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Tableman - Draughtsman or Gaming piece

Draughtsman or Gaming piece

  • Object:

    Tableman

  • Place of origin:

    England (made)
    Scandinavia (possibly, made)

  • Date:

    11th century to 12th century (made)

  • Artist/Maker:

    Unknown

  • Materials and Techniques:

    Antler

  • Museum number:

    A.22-1942

  • Gallery location:

    In Storage

The game of tables, or backgammon, was popular in the 11th and 12th centuries. There were 15 counters to each side, and 12th century boards inlaid with bone sections have been excavated at Gloucester and Saint-Denis. About 250 Romanesque tablemen with figurative designs survive. The game was popular throughout Northern Europe and the pieces were made in a number of different centres, with the most productive workshops based in Northern France and Cologne.
They are to be found in most museums with archeological collections and difficult to date because of their simple ornament and the unchanging nature of their design.

Physical description

Antler, decorated with concentric circles. Decayed.

Place of Origin

England (made)
Scandinavia (possibly, made)

Date

11th century to 12th century (made)

Artist/maker

Unknown

Materials and Techniques

Antler

Dimensions

Diameter: 4.9 cm

Object history note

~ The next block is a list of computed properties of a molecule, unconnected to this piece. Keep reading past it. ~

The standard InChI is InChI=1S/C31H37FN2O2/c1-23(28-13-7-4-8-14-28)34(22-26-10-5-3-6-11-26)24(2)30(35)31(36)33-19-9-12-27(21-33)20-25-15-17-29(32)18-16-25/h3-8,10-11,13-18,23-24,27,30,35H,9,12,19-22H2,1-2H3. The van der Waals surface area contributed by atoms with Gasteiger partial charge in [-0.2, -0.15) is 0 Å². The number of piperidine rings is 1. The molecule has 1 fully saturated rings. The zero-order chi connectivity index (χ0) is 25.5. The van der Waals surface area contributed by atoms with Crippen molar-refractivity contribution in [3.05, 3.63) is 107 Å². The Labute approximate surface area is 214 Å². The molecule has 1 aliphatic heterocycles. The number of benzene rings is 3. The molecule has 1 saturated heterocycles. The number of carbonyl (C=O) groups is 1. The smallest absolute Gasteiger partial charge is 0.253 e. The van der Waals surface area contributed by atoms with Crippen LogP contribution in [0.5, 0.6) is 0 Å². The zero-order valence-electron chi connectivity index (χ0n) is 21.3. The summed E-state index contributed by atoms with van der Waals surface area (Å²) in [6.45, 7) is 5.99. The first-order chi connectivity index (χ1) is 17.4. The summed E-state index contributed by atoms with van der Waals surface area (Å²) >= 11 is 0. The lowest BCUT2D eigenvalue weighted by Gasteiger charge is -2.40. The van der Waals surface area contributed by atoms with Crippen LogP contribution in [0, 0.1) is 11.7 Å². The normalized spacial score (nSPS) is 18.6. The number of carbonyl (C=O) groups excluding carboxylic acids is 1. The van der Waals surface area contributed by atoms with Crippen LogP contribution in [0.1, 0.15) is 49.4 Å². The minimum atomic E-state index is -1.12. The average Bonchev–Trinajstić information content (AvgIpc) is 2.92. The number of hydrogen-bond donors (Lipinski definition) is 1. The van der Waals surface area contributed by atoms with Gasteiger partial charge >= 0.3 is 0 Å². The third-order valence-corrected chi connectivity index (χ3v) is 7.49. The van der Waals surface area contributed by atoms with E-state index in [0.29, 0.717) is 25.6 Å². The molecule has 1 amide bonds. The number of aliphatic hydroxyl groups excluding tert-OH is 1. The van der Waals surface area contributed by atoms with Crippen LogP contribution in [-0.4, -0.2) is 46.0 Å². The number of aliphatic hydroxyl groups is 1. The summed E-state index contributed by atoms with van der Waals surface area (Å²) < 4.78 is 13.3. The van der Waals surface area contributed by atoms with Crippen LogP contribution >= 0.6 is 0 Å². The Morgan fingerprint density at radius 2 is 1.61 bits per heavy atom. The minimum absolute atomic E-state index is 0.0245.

Given by Miss M.H. Longhurst (Keeper of the Department of Architecture and Sculpture), having been purchased at a little print shop in Wardour Street. It came 'from excavations in Bishopsgate Street within, North side, a few doors east of Threadneedle street - deep down - bought on the spot when found' (written on a label, presumably by the proprietor of the shop).

Historical significance: Rudimentary gaming pieces were made throughout Northern Europe in the 11th - 13th centuries. They are to be found in most museums with archeological collections and difficult to date because of their simple ornament and the unchanging nature of their design.

Historical context note

The game of tables, or backgammon, was popular in the 11th and 12th centuries. There were 15 counters to each side, and 12th century boards inlaid with bone sections have been excavated at Gloucester and Saint-Denis. About 250 Romanesque tablemen with figurative designs survive. The game was popular throughout Northern Europe and the pieces were made in a number of different centres, with the most productive workshops based in Northern France and Cologne

Descriptive line

Tableman, antler, England, 11th -12th century

Bibliographic References (Citation, Note/Abstract, NAL no)

Williamson, Paul. Medieval Ivory Carvings. Early Christian to Romanesque. London, V&A Publishing, Victoria and Albert Museum, 2010, p. 416 , cat.no. 105

Materials

Antler

Categories

Games; Sculpture

Collection

Sculpture Collection

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